Why did you decide on Scotland and Ireland?
We were attracted by the scenic beauty in those waters but were concerned about our 4.5m draught. We need not have worried because many of the marinas can now accommodate 5m even at low tide.
Did you visit any distilleries?
Yes, several. In Scotland, Tobermory was our favourite but you’ve got to like peat. In Ireland, Dingle got the vote.
How was the (in)famous weather?
Warm, wet and windy. The Outer Hebrides gave us some shelter in Scotland but Ireland has to cope with all the Atlantic can throw at it.
Any tips for people following your footsteps?
Choose the right wardrobe and leave your bikinis and Speedos at home. We also have a set of Hardie bagpipes on board, which we play at sundown. Everyone loves it, so make sure you take a set!
What moments stick in your mind?
The best two were Ladies’ Day at Galway Races and Fungie, the bottle‑nosed dolphin who lives in Dingle Bay. He went missing one year but returned a year later with a bride, who then left him another year later. One year after that he went missing again and returned with a second bride, who also left him a year later. Maybe it will be third time lucky. We had one lowlight – the only time we drove a car all summer we picked up a speeding fine. Sod’s law.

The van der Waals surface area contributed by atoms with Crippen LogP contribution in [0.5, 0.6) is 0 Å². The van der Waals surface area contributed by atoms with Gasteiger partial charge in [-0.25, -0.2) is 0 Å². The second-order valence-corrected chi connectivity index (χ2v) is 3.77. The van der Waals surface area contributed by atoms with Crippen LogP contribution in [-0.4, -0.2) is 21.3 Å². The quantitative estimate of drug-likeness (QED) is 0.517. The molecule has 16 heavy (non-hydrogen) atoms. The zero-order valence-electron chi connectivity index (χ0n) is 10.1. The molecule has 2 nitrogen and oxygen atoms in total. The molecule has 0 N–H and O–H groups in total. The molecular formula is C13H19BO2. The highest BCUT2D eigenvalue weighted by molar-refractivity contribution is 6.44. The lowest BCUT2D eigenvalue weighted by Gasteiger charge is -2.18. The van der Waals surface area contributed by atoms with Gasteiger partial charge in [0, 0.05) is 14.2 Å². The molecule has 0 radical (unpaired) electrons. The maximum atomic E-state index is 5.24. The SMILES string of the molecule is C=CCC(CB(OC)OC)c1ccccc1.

What’s next for Song of the Sea?
It’s back to cruising the Med with gin and tonics in the sun next summer.
Yacht: Song of the Sea
Owner of Bella Ragazza
How long have you been cruising Thailand?
The boat (Bella Ragazza) started a circumnavigation in 2016 after a season in the Caribbean. She then went to French Polynesia and Fiji for the summer, after which she underwent a seven month refit in New Zealand. In June 2017 we sailed to the Solomon Islands and then arrived in Thailand in October.
What inspired you to cruise the area?
We wanted to experience the remoteness of the Solomon Islands, with its almost nonexistent infrastructure. Locals there move around in simple dugout canoes. There's also some amazing places to dive in Asia.
Have you got a highlight?
The beauty of the Similan Islands is hard to beat. But we also enjoyed diving on World War Two wrecks in the Solomon Islands.
What’s the sailing been like?
Very good so far, especially between Papua New Guinea and the Solomon Islands
Has anything surprised you?
Definitely the massive crowds of tourists on the beaches of Phuket, who left their litter everywhere and did not show any respect towards nature and other people. It wasn’t good to see. A very positive surprise, however, were the pink cuttlefish we spotted while diving in the Solomon Islands.
What’s the drink of choice on board at the moment?
Moët Ice Rosé with fresh berries.
For more information regarding the Boat International Media Owners' Club, please contact the editor here.
Map created by Jing Zhang